Comity of nations? US ban on US airlines complying with EU emissions law

10 January 2013 by

hr-2594One of the stranger and bolder pieces of US legislation slipped into force in November 2012 – The European Union Emissions Trading Scheme Prohibition Act of 2011 – sic. This  enables the US Secretary of Transportation to prohibit US airlines from complying with EU rules. Those EU rules apply to all airliners which touch down or take off in the EU, and requires them to participate in the EU Emissions Trading Scheme – designed progressively to limit carbon emissions from aviation via a cap and trade mechanism.

The US  Act would be odd enough in its lack of respect for the laws of other countries, had the Act’s beneficiaries (the US airlines) not sought to challenge the legality of the EU measure in the EU Courts – and failed: see my post on the judgment of the CJEU. As will be seen, the EU Court expressly rejected claims (by US airlines) that the rules had extra-territorial effect and conflicted with international aviation conventions. Hence, the scheme was lawfully applicable to US airlines – just as to those of all other countries using EU airports.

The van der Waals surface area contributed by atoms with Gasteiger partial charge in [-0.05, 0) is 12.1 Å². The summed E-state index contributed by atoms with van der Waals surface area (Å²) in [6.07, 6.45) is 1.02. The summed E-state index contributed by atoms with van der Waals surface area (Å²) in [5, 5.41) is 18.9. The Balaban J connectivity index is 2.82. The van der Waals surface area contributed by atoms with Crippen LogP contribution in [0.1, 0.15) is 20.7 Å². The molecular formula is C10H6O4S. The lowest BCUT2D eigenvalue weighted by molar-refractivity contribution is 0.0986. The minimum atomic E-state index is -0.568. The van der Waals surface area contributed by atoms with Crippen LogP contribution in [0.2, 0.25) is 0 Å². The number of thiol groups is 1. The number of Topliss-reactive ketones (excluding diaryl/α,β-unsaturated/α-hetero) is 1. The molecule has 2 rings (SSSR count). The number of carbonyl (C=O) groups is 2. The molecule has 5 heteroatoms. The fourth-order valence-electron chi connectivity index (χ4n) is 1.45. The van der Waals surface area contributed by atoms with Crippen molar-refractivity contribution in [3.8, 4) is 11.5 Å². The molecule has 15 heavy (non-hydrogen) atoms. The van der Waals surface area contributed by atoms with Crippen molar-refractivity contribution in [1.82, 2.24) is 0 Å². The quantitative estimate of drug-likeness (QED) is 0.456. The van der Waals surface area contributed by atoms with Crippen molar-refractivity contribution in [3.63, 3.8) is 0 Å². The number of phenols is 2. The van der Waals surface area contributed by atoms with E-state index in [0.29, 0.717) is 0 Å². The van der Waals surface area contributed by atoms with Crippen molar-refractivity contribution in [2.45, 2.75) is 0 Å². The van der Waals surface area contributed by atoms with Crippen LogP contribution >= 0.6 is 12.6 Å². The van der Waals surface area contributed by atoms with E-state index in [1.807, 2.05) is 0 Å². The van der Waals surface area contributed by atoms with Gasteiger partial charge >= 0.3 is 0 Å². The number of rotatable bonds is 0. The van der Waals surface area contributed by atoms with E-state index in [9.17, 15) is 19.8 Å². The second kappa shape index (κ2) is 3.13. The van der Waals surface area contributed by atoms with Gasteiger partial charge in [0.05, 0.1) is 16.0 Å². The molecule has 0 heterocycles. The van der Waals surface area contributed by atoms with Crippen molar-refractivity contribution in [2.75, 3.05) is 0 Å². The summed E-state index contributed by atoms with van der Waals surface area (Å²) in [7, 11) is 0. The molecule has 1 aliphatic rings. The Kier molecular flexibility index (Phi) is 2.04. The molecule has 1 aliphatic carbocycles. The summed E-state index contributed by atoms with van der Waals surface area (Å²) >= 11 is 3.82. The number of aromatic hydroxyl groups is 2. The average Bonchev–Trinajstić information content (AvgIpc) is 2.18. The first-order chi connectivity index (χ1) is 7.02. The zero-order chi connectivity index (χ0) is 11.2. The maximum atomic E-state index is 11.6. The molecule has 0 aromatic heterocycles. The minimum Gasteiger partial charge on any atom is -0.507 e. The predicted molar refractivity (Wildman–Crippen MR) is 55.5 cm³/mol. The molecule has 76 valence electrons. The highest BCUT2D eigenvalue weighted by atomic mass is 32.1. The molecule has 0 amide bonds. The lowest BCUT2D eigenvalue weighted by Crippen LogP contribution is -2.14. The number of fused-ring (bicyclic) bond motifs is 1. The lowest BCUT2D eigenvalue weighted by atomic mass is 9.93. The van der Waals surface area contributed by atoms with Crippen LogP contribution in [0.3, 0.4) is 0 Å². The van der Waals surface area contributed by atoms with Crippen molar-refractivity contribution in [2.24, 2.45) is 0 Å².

The US Act runs to a page and half. The ban applies where the Secretary of Transportation determines that it is in the public interest to apply

taking into account

(1) the impacts on US consumers, US carriers and US operators

(2) the impact on the economic, energy, and environmental security of the United States and

(3) the impacts on US foreign relations including existing international commitments.

Note that there is no reference to taking account of interests other than US interests, nor indeed to environmental benefits of the scheme.

The clash between the EU rules and this ban is postponed for the moment, because the EU Commission wishes to exempt international flights from the trading scheme for 12 months, in an attempt to see whether a deal can be brokered at a meeting of the International Civil Aviation Organisation (ICAO) in autumn 2013. So the prospect of US airliners being impounded when they land here, and the EU enforceability of this Act being tested at the sharp end, is not an imminent one.